Okay, I know I keep harping on the importance of not scenting our homes with chemical-based fragrances and room "deodorizers", but I have witnessed yet another potential sale go south due to a buyer's violent allergic reaction.
Oh, yes, and I LOVE the commercial with the Realtor® who is dancing around with the bottle of Febreeze, exclaiming, "I use this in every client's home!"
Have you been anywhere public in society lately?
Have you seen the signs posted everywhere that warn us of existing "scent-sensitivities" and ask us to refrain from wearing perfumes and deodorants?
More and more people out there have, or are developing allergies to the chemicals that are in scented products. Yes, this means that those same chemicals are in room-deodorizers, fragrance sprays, and candles.
When selling a property, we all have the tendency to think our home needs to smell "pretty".
In actual fact, when selling a property, the best scent is no scent at all. Fresh air is your best bet!
If you really feel that you need a scent of some sort, there are many natural alternatives out there.
But, keep in mind we have to be very careful with natural scents as well. What is your first thought when you walk into someone's home, and you are hit with strong fragrance of some sort? I know that I immediately wonder what odour they are attempting to cover up.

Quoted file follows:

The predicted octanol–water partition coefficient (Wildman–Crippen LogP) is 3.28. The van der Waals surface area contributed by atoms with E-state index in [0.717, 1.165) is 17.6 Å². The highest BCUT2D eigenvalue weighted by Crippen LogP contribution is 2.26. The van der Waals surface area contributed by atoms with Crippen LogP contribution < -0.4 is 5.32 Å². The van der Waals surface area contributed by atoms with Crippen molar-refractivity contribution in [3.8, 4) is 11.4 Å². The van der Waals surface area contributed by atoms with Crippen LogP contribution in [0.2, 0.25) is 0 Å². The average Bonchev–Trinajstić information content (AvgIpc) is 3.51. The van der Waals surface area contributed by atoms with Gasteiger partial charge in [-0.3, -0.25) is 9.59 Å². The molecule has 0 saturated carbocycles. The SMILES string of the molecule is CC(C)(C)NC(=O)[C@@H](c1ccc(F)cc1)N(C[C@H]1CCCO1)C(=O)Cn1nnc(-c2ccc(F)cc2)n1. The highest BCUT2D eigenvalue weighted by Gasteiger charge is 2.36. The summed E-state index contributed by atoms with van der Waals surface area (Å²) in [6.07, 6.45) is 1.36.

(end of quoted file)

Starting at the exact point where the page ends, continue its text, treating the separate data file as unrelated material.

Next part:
Scents of any sort cause buyers to wonder what the underlying issues are. Do they have pets? Do they have a leaking foundation or roof making a mould smell apparent? Do they smoke? And the questions go on and on. Not a good foot to start out on as soon as the buyer enters the property.
A nice, spicy or flowery scent doesn't impress a buyer. It makes them think, "Oh great, this home is dirty and has issues somewhere."
And, I have news. Using even a little bit of Febreeze is not good. I find that people who regularly use this become very de-sensitized to the smell. I, for one, can smell Febreeze down the street from a home that has sprayed it. Inside a home where it has been used, I can taste it. My immediate thought when I smell it (or taste it) is, "hmmmm, I wonder what stinks in there."